Mid-cycle Review

To ensure the city makes appropriate progress towards its 6th cycle goals we would like to see a commitment to a mid-cycle review and adjustment (if needed). Tying this review to programs to increase housing production such as rezoning, ADU incentives, or removing development constraints would allow the city to quickly make up lost ground and minimize impacts of falling behind in the 6th cycle. This would also be a time to review pipeline projects which have not progressed.

Additional mid-cycle programs could include ministerial approval for all site inventory projects and SB10 upzoning of small sites to 10 units per parcel.

FAR and Density

A significant constraint to development of 2+ bedroom units is the units/ acre density requirement, something that does not apply to smaller units such as SROs. In order to increase the number of family sized (2+ bed) units built, this constraint should be removed or significantly modified. This could also be addressed by increasing the FAR for projects consisting of 50% or more 2+ bedroom units. This increase should allow the same net number of units as if they were proposed as SROs or a similar unlimited density unit. 

Policy 5 - Neighborhood Vitality

Policy 5 (Neighborhood Vitality) opens with the following context: “Quality of life is shaped, in part, by neighborhood conditions in Santa Cruz. As an older, established community, Santa Cruz requires a concerted effort to encourage the maintenance, rehabilitation, and improvement of housing and to promote sustainable, livable neighborhoods in the face of increasing density.” We wholly reject the framing that density and sustainable, livable neighborhoods are incompatible. The city should update this language.

Missing Middle

Creation of missing middle housing isn’t mentioned within the policy plan - the city should adapt zoning regulations that would incentivize this form of housing. Examples include reducing minimum lot size, lot width, and parking requirements (kudos to the latter already being included!). In Redwood City’s compliant 6th cycle housing element (6) amendments such as these are anticipated to result in an increase of at least 80 homes.


Upzoning Near Potential Light Rail Stations

The RTC has multiple scenarios for a passenger light rail route. In most scenarios stations would be located on the Westside, Bay/California, Downtown, and Seabright. (7) We encourage a program to look at additional density along the Coastal Rail Trail, with a focus on these station locations.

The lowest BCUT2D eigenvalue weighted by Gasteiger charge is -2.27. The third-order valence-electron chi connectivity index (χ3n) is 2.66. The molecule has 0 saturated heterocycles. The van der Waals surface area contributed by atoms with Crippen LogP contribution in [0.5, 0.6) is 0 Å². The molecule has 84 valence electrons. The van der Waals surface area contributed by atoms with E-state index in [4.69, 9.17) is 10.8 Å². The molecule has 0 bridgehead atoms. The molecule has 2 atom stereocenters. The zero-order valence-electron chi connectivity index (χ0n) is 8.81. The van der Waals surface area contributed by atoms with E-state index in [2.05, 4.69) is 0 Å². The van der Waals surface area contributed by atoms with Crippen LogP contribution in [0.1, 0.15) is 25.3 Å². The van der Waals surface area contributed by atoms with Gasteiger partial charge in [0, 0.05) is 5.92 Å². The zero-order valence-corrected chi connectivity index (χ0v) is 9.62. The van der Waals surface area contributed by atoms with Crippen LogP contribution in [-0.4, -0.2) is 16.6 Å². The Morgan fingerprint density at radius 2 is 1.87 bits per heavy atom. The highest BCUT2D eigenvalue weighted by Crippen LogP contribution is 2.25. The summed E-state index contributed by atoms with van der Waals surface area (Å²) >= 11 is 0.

Tenant Protections

As a majority-renter city, it is important that we have strong tenant protections. There are a number of programs we would like to see implemented or expanded in the city including:

  • Elimination of or cap on rental application fees
  • Creation of a rental registry. This was recently passed by both Salinas(8) and Monterey (9)
  • Local preference for people employed in the county
  • COPA and TOPA programs (see Policy 2 - Affordable Housing)
  • Conduct a disparate impact analysis of non-high(est) resource areas (10) and apply a live-work preference if if it matches county demographics



We are pleased to see that elimination of parking minimums is included as a policy objective. In the city’s work to achieve this, we believe the elimination of such requirements within a mile walking area of five or more amenities (pharmacies, grocery stores, transit stops, etc) would be a good intermediate policy stepping stone.

We also encourage the city to work with METRO and AMBAG to advocate for the creation of and planning for more high quality transit stops within the city in the 2050 MTP/SCS (11) (scheduled for June 2026). Such transit stops allow for more sustainable and affordable housing to be built. 


Objective Standards

With the recent implementation of objective standards, the city should set forth a policy for staff to review and recommend if a project is consistent. If found consistent, the project should be placed on the consent agenda for all hearing bodies. Such projects should only be appealable to council if denied by the planning commission. This would greatly increase the incentive for developers to design projects compliant with the standards.

Affirmatively Furthering Fair Housing

As discussed in our Housing Production section, a majority of new housing is being planned along major corridors. This leaves out many exclusive and high opportunity neighborhoods from producing their fair share of housing. We encourage a policy to use SB10 or other means to expand housing opportunities in these neighborhoods and not limited to only Flexible Density Units (6.2d).

Permanent supportive housing is a key solution towards solving homelessness, the city should create a policy to ensure equitable distribution (and development potential) of such housing across all districts.